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Old 10-22-2016, 10:22 AM
 
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yep
thats the one I used
thanks
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Old 10-23-2016, 05:52 PM
 
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mathjak-on fidelity

in the section that shows your numbers it has dropdowns for
Show Me: and In This Market:

i just realized the default is "significantly below average" and the other choices are below average and average...
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Old 10-23-2016, 06:13 PM
 
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i only use worst case . that equates to a 90% success rate if you clear it. that is close to 100% in firecalc.
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Old 10-23-2016, 06:26 PM
 
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Quote:
Originally Posted by mathjak107 View Post
i only use worst case . that equates to a 90% success rate if you clear it. that is close to 100% in firecalc.
"use only worst case"

lol

i knew you were going to say something to that effect...
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Old 10-23-2016, 06:27 PM
 
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well , the whole idea is to stress test your plan to see if it could at least get through the worst of the past . you can always give yourself raises along the way . changing your life style later with pay cuts is a lot harder if you plan the other way .

good planning does not rule out the awe crap's in life , it plans for it allows for it .
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Old 10-23-2016, 06:29 PM
 
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Quote:
Originally Posted by mathjak107 View Post
well , the whole idea is to stress test your plan to see if it could at least get through the worst of the past .
right but theres been no time where a 40 year timeframe has returned "significantly below averages"
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Old 10-24-2016, 03:05 AM
 
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good question : and the answer is :

the common denominator to every worst case scenario with NO exceptions is they failed because the first 15 years sucked .

even the group that retired in 1966 were the worst out of all the failures because the first 15 years were so bad that even being part of the greatest bull market in history could not save them . they were depleted to far down during the first 15 years . the 30 year returns looked just fine but not when spending down . sequence risk is the biggest factor . the exact same average return can have a 15 year difference in how long that money will last just depending on the order of the gains and losses and inflation .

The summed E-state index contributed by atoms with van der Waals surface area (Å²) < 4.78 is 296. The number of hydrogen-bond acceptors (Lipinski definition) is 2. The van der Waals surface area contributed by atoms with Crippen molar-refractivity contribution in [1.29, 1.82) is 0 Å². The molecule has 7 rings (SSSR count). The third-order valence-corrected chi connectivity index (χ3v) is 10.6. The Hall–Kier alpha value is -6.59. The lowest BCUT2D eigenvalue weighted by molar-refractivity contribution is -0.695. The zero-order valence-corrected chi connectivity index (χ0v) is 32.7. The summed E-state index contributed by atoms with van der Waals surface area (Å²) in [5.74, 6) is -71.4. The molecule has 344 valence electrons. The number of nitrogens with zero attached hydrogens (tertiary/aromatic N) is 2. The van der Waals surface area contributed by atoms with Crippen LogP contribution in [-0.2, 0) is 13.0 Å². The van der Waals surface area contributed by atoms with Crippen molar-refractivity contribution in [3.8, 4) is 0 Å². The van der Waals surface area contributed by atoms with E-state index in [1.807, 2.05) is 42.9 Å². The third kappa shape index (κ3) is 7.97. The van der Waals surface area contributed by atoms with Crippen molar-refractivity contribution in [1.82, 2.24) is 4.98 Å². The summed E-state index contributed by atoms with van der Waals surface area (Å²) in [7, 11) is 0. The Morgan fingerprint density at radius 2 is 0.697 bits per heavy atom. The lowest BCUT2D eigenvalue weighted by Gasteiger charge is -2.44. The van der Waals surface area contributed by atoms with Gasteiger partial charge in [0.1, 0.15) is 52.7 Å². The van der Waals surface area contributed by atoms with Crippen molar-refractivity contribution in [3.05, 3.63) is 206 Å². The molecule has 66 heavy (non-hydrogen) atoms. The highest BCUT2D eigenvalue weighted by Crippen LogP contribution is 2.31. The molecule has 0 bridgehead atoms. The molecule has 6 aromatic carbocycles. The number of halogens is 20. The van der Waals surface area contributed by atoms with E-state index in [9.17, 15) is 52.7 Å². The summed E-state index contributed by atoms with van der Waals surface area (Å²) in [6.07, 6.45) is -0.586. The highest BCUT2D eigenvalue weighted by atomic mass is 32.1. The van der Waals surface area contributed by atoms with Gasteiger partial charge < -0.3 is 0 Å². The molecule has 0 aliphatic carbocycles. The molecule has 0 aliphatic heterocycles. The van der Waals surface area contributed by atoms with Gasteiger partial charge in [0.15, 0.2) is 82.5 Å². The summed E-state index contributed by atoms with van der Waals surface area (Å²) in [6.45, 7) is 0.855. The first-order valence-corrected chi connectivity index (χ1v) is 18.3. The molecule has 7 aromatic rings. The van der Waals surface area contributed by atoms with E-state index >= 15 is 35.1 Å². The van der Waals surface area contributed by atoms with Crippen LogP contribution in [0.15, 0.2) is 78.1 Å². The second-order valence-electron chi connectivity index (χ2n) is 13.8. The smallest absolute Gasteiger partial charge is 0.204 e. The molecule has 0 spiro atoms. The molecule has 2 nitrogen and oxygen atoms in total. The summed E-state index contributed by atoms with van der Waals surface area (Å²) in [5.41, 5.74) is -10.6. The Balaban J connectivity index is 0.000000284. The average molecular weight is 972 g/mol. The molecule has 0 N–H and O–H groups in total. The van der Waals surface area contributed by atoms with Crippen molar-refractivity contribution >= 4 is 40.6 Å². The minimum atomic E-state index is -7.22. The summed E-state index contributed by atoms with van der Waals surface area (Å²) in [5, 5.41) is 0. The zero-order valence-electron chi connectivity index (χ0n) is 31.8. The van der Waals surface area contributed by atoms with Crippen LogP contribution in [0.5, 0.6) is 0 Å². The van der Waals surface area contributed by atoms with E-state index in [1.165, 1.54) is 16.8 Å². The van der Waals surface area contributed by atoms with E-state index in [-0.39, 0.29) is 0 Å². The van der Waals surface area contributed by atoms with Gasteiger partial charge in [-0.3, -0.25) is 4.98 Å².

every worst case had pretty decent 30 year records . nothing out of the ordinary , but it was the sequence risk the first 15 that did every one of them in .

here are the actual numbers :

suppose you were so unlucky to retire in one of those worst time framess ,what would your 30 year results look like :

1907 stocks returned 7.77% -- bonds 4.250-- rebalanced portfolio 7.02- - inflation 1.64--

1929 stocks 8.19% - - bonds 1.74%-- rebalanced portfolio 6.28-- inflation 1.69--

1937 stocks 10.12 - - bonds 2.13 - rebalanced portfolio -- 7.24 inflation-- 2.82

1966 stocks 10.23 - -bonds 7.85 -- rebalanced portfolio 9.56- - inflation 5.38

for comparison the 140 year average's were:

stocks 8.39--bonds 2.85%--rebalanced portfolio 6.17% inflation 2.23%

so what made those time frames the worst ? what made them the worst is the fact in every single retirement time frame the outcome of that 30 year period was determined not by what happened over the 30 years but the entire outcome was decided in the first 15 years.

so lets look at the first 15 years in those time frames determined to be the worst we ever had.

1907--- stocks minus 1.47%---- bonds minus .39%-- rebalanced minus .70% ---inflation 1.64%

1929---stocks 1.07%---bonds 1.79%---rebalanced 2.29%--inflation 1.69%

1937---stocks -- 3.45%---bonds minus 3.07%-- rebalanced 1.23%--inflation 2.82%

1966-stocks minus .13%--bonds 1.08%--rebalanced .64%-- inflation 5.38%

it is those 15 year horrible time frames that the 4% safe withdrawal rate was born out of since you had to reduce from what could have been 6.50% as a swr down to just 4% to get through those worst of times.

Last edited by mathjak107; 10-24-2016 at 04:13 AM..
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Old 10-24-2016, 05:50 AM
 
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Not sure where you're getting your numbers

i just looked back on one of them..

the 15 year period for the s and p 500 starting in 1966 was about 8% not -1

maybe i dint understand your point
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Old 10-24-2016, 06:49 AM
 
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those are real returns not nominal . it is real returns that count when spending down . you had almost 6% inflation . stock returns were 6.70% cagr and average was 8.26%.

real returns were at a slight loss .

Last edited by mathjak107; 10-24-2016 at 07:54 AM..
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Old 10-24-2016, 10:37 AM
 
Location: Central Massachusetts
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You realize you guys could have taken that whole discussion into PM/DM and the rest of us could take a nap.
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